Mumbai, 07 Sep 2017 17:58 IST
Updated: 08 Sep 2017 1:59 IST
By overcomplicating an engrossing story, director Dakxin Chhara dilutes the effect of a well-worded political thriller.
As the nation reels from the cold-blooded murder of a noted journalist, director Dakxin Chhara's film seems like a prescient tale of how people in power broker conflicts to ensure the stability of their regime. Starring Mohammed Zeeshan Ayyub, Anjali Patil, Seema Biswas and Subrat Dutta, the film is a fairly engrossing political thriller revolving around a mysterious terrorist organizing bomb blasts across the country.
The film begins with Ahmedabad ATS officer Vikram Desai (Dutta) breaking into a Hyderabad hostel to find Yasin Darzi. Darzi is the mastermind behind the recent bomb blasts in the city, and hails from Ahmedabad. While Darzi absconds, the ATS captures Sameer Memom (Ayyub), his roommate at the hostel. Unable to pin anything on Sameer, and desperate to capture Darzi, Desai decides to send the young engineer to Darzi's little slum in Ahmedabad as a mole.
While Sameer strives to infiltrate into Darzi's family comprising his mother Khala (Biswas) and brother Shahid (Chinmay Mandlekar), he also encounters a whole world of people struggling to survive under the remains of a developing city. Characters like Manto (Alok Gagdekar) and Rocket (Shubham Bajrange) play a crucial role in completing the circle of Darzi's world.
At the same time, journalist Alia Irade (Anjali Patil) is trying to get to the root of 55 missing children from Hyderabad, when she receives an e-mail from Darzi about the blasts that follow in Bangalore. This puts her in direct conflict with the ATS and old friend Vikram Desai.
As Desai and Darzi play cat and mouse, Sameer struggles to keep himself alive as the bait. At the same time, Alia finds herself engrossed in the strange connection between the missing children and the bomb blasts unfolding. The film picks up a frenzied chase to the end as officer Desai and Sameer try to predict Darzi's moves, only for the tale to take a strange twist towards the end.
Chhara paces the film well, sprinkling enough red herrings to make it engrossing. While the first half takes some time to get going, the second half is more gripping, though predictable.
Sincerely played by Ayyub, Sameer has a touch of endearing realism that makes him very relatable. He plays the role with a natural ease that is not always in keeping with the character. Manto (Gagdekar), the playwright, plays the sharp political observer who acts as the conscience, reminding us of the political evils through his commentary and plays.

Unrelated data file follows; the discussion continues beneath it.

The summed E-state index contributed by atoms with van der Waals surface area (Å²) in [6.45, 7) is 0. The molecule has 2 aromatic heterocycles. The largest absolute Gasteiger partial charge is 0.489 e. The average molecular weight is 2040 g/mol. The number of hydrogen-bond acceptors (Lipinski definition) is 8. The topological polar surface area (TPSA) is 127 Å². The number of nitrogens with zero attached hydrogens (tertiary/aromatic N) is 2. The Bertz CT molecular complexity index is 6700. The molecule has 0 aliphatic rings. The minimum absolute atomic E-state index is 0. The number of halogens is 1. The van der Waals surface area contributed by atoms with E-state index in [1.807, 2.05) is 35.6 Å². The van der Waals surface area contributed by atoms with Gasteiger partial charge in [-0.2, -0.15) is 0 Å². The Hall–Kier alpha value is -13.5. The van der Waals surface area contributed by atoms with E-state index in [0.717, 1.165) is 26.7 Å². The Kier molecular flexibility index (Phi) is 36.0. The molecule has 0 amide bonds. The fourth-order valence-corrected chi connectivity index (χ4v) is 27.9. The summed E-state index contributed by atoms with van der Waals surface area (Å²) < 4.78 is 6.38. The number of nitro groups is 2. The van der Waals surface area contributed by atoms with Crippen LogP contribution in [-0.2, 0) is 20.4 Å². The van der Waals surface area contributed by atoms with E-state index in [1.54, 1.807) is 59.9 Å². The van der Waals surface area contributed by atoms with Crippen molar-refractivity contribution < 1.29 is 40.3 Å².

Played by members of Chhara's own Budhan Theatre group, the plays are sometimes incisive and entertaining but do not add much to the film's narrative itself. It is no surprise that the playwright is named Manto, after the incorrigibly honest Urdu writer. He is even fashioned after the writer, with his curly hair and square black spectacles.
The portrayals of the tough ATS cop Desai and the wily journalist Alia are also good. The more endearing portrayal is that of Rocket, the innocent lamb at the centre of this deception. The surprise is Shahid, played by Mandlekar, who steals the scene with his presence. The sharp, conversational dialogues only add to the pace of the film, particularly in the second half.
While it is well paced, the film misses a step with its plot development. There are several aspects of the story that could have been purged by better editing, tightening the script. Scenes of comedy between Khala and the undercover police officer, or the forced attempt to show the past relationship between Alia and Vikram Desai, do not work in the larger scheme of things. They feel incomplete. There is also no light shed on the origin of Alia's entry into the missing children case.
The deviations into the constant bickering between two religions in the slums seem a little too random. Having lived in a chawl, it is easy to see how an accidental stone might lead to a small war, but it rarely ever erupts into people battling with knives and swords. These deviations seem unnecessary and take away from the pace of the story, without adding much to the plot.
The other factor that jinxes the script is its emphasis on the political machinations. Chhara's political voice sometimes seems too forced and takes away from the engrossing plot unfolding in front of us. The climax, though predictable, has enough of the shock element to keep your attention. However, the director then goes on to try and explain the climax, adding another four or five completely redundant scenes. The trick of a good thriller is to not reveal everything. It is this revelation that dilutes the political machinations of the masters.
Overall, Chhara delivers a decent film that underlines the machiavellian rule that the political masters will use anything, even murder, to stay in power. The only problem is that he takes a little too long to get to the point.